We still simply couldn't hire enough halfway intelligent people fast enough to keep up with the user growth. For each support person we'd hire, there'd be 10,000 new customers joining the same week. "Automating that all away" was the only tractable way to respond to people at all in a reasonable time frame. Obviously the support quality was awful.
I suspect though that due to the general trend to look at support as a "cost" most skilled leadership has moved on or just settled for poor support practices and etc.
Interestingly in my experience support teams that operate outside the home country of the company OFTEN have massive turnover issues, more than say domestic (wherever domestic is). There's a gap there that just never seems to fill in completely.
There is also something to be said for managing support in the sense that you don't have to talk to every 10,000 customers ;)
Then again, it's not just support for services. Even abuse reports seem to be taken a lot more seriously it's some online 'influencer' at the receiving end rather than an average Joe.
Of course, people who don't have money are forced to deal with greater hardships, yet that's always been a footnote to "regardless of who you were, you could start exchanging money".
Personally, I blame the decoupling of the dollar to the gold standard and the distribution of newly minted dollars from the federal reserve into the well connected via banks and corporations that are controlled by a small social segment that all attend the same schools.
Once money became a thing that doesn't cost anything but the changing of zeros, then growth becomes a question not of how to produce something to get money, and but how to get the both the connection and the pedigree needed to receive cheap dollars.
This has created money silos, where the US aristocracy will take hundreds of billions in loses to capture a market and then extract value in monopolistic ways.
You can see this with google, facebook, amazon, etc.
It wasn't always the best companies that won. It was the best companies that had access to the vast capitals pools created out of thin air and who could promise to operate at the monopolistic scales the monied classes were aiming for from the beginning. That is why Ivy leaguers (whether drop outs or not) were chosen as the princelings. They are people who have a lot committed into the system and wouldn't dare betray it: they can be counted on to take things to their logical extreme.
I think also pertinent is the locking out of the middle and lower clases from growth fases of company creation (incentive angel investors and delaying IPOs + legally enforced discrimination against investors based on social class) - Oh and the pooling of legally stolen funds (pensions) into 'safe' stocks. Not to mention the legalization of bribery which has further accelerated our current state of legislative capture.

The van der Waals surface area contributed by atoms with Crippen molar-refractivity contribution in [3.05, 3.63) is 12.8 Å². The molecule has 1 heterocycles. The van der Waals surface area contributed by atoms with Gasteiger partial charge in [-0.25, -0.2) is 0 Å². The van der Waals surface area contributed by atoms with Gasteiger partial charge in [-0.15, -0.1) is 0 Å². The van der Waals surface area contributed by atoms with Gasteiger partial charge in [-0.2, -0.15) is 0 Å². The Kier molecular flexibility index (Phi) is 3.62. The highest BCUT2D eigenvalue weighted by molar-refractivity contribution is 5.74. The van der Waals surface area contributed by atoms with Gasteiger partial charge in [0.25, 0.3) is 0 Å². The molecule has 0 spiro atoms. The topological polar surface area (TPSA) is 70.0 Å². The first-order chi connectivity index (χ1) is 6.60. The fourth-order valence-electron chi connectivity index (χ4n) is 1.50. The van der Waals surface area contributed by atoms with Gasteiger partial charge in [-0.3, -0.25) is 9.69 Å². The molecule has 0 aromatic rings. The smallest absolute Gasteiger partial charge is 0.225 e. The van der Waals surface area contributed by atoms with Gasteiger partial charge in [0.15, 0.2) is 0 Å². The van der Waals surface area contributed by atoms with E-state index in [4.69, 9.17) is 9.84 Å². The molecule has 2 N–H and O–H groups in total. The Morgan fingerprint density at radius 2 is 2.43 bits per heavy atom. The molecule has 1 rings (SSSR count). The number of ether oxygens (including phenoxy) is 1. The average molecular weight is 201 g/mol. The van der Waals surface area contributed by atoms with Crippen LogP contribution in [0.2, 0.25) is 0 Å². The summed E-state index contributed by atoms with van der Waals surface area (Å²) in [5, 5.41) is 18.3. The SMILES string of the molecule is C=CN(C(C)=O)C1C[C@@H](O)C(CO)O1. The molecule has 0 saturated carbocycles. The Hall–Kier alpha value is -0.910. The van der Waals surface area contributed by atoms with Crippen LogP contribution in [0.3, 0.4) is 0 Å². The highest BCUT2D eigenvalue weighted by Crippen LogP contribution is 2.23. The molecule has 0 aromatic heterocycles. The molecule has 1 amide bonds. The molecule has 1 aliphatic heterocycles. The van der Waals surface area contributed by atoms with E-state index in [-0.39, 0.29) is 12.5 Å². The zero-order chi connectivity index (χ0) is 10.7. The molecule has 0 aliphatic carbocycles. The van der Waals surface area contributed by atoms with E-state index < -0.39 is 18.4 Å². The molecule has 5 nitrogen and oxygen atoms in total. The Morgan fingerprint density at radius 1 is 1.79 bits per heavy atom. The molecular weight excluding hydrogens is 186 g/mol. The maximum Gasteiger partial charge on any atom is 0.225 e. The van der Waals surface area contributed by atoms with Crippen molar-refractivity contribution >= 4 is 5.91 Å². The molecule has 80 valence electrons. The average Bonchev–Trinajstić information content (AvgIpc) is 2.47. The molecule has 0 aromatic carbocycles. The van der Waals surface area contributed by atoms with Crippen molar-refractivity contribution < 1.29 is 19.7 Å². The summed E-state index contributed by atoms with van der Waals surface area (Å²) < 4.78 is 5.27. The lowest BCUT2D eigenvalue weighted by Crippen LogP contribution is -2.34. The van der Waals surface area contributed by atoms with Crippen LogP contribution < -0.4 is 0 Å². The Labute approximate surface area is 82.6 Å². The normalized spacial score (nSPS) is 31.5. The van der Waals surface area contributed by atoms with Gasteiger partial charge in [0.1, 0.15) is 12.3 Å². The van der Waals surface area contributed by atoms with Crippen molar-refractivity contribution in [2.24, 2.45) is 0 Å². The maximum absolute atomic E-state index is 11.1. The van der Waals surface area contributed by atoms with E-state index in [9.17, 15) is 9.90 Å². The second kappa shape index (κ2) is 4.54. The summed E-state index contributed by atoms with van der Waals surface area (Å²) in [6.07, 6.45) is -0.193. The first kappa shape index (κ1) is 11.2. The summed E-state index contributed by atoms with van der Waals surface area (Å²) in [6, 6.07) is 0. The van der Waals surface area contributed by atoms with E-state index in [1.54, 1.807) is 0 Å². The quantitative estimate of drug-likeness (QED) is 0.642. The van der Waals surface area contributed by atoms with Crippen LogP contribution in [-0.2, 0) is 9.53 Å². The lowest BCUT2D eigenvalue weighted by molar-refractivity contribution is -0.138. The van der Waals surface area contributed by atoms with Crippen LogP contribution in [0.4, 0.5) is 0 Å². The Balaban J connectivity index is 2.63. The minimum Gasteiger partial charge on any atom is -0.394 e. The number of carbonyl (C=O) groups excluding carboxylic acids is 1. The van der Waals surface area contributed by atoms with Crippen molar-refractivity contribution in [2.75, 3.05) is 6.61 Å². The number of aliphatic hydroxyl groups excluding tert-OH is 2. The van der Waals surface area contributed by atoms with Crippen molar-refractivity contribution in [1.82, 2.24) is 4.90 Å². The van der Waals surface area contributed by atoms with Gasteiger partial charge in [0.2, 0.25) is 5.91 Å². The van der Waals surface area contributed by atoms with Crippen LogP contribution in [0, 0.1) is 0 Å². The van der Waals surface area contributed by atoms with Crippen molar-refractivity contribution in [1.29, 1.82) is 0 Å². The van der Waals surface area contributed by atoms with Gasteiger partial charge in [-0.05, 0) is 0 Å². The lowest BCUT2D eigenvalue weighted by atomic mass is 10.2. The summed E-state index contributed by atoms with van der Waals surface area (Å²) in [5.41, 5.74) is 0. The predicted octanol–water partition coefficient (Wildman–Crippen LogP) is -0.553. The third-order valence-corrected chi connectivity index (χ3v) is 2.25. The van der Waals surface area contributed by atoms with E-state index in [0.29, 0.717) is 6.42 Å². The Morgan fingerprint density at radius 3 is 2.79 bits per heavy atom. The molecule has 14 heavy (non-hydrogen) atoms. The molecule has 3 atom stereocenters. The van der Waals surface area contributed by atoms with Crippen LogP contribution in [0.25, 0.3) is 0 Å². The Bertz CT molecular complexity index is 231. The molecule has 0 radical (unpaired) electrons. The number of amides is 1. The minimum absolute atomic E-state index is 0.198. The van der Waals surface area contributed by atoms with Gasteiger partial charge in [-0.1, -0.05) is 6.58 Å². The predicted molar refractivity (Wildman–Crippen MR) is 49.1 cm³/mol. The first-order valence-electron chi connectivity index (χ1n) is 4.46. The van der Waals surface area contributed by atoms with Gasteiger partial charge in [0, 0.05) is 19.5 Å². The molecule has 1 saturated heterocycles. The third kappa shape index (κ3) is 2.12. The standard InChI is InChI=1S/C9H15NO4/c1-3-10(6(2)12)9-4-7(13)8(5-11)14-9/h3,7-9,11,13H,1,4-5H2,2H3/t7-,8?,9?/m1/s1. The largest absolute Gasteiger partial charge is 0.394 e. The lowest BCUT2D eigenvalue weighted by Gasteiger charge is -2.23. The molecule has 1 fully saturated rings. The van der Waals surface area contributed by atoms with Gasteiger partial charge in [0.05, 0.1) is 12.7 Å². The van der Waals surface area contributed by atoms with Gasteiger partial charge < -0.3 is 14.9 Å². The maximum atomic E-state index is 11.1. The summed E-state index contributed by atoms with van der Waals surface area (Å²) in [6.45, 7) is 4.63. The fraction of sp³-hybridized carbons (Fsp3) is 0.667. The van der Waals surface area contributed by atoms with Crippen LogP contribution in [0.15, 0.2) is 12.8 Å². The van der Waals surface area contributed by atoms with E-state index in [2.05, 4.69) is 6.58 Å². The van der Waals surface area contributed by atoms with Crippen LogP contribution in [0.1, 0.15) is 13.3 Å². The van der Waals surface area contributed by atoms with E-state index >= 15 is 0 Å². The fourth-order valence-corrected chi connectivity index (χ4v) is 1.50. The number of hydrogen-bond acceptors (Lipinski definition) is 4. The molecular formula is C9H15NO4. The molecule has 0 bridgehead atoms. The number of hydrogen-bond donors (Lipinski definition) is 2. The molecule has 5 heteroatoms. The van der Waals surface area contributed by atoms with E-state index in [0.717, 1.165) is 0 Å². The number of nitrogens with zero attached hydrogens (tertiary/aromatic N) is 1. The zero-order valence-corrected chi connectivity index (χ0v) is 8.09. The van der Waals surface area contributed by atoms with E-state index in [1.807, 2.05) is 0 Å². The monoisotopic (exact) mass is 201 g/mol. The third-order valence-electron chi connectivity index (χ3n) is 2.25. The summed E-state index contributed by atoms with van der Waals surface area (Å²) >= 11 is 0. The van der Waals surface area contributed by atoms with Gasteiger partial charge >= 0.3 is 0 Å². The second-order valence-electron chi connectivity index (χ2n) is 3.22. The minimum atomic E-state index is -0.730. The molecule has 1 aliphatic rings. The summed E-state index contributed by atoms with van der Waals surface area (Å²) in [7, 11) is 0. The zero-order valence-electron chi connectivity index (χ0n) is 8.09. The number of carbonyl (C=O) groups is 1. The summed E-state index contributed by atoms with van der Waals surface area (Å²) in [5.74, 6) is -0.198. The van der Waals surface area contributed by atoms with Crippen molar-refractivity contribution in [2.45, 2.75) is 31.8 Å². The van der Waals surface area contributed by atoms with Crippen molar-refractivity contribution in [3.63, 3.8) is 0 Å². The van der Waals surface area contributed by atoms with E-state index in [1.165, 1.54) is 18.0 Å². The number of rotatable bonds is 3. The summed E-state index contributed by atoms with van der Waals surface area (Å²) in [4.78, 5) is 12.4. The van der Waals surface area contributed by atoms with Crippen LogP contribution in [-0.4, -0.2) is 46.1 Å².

</completely my theory>
I was curious about the above sentence. Who is the aristocracy in the context of startups? Are you referring to the VCs? If so don't the VCs not care about the "class" of the founders of a startup as long as they think there's money to be made from their company?
But an Ivy graduated person is a class of person that is highly committed to the system. There's a massive effort a whole family has to make for someone to be there.
If success is based on capturing the most market share the quickest so you can corner the market and extract value via monopolistic methods, then why go with anyone who could be a risk?
Edit: Re who is the aristocracy? There is no exact line. Society works on a gradient of privilege, from those who have access to resources with the least effort, to those who have access to resources with the most effort. This always happens. But I believe it is aggravated when money doesn't cost anything to produce because risk is then more important than reward.
I feel like HN comments are often sanctimonious to the point of ignorance. A solo dev, scrambling to get his project to the point where there is even the tiniest chance it will succeed, is likely to have a complex network of hardcoded filepaths, hostnames, and other magic numbers, strings, and config files that would make it very difficult to make portable without significant time and effort.